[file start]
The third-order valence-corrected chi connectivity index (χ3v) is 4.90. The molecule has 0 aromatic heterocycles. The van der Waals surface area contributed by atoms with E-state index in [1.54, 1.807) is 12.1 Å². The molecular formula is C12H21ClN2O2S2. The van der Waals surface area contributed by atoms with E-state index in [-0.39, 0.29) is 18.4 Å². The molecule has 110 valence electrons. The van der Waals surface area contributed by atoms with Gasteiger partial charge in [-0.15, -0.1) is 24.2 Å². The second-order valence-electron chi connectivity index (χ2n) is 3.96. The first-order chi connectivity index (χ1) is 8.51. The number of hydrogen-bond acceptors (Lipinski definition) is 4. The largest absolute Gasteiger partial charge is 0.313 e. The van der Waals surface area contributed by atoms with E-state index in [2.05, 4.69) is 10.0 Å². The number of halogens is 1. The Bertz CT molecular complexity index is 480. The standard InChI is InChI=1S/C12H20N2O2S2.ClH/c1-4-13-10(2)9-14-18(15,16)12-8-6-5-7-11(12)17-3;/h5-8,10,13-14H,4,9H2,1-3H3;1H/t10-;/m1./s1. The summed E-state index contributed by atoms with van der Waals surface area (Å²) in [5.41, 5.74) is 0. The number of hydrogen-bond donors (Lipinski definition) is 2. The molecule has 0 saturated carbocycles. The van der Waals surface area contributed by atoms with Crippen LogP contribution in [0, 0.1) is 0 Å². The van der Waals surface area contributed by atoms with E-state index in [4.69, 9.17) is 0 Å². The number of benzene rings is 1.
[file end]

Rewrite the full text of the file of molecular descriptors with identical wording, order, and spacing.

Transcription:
The third-order valence-corrected chi connectivity index (χ3v) is 4.90. The molecule has 0 aromatic heterocycles. The van der Waals surface area contributed by atoms with E-state index in [1.54, 1.807) is 12.1 Å². The molecular formula is C12H21ClN2O2S2. The van der Waals surface area contributed by atoms with E-state index in [-0.39, 0.29) is 18.4 Å². The molecule has 110 valence electrons. The van der Waals surface area contributed by atoms with Gasteiger partial charge in [-0.15, -0.1) is 24.2 Å². The second-order valence-electron chi connectivity index (χ2n) is 3.96. The first-order chi connectivity index (χ1) is 8.51. The number of hydrogen-bond acceptors (Lipinski definition) is 4. The largest absolute Gasteiger partial charge is 0.313 e. The van der Waals surface area contributed by atoms with E-state index in [2.05, 4.69) is 10.0 Å². The number of halogens is 1. The Bertz CT molecular complexity index is 480. The standard InChI is InChI=1S/C12H20N2O2S2.ClH/c1-4-13-10(2)9-14-18(15,16)12-8-6-5-7-11(12)17-3;/h5-8,10,13-14H,4,9H2,1-3H3;1H/t10-;/m1./s1. The summed E-state index contributed by atoms with van der Waals surface area (Å²) in [5.41, 5.74) is 0. The number of hydrogen-bond donors (Lipinski definition) is 2. The molecule has 0 saturated carbocycles. The van der Waals surface area contributed by atoms with Crippen LogP contribution in [0, 0.1) is 0 Å². The van der Waals surface area contributed by atoms with E-state index in [4.69, 9.17) is 0 Å². The number of benzene rings is 1.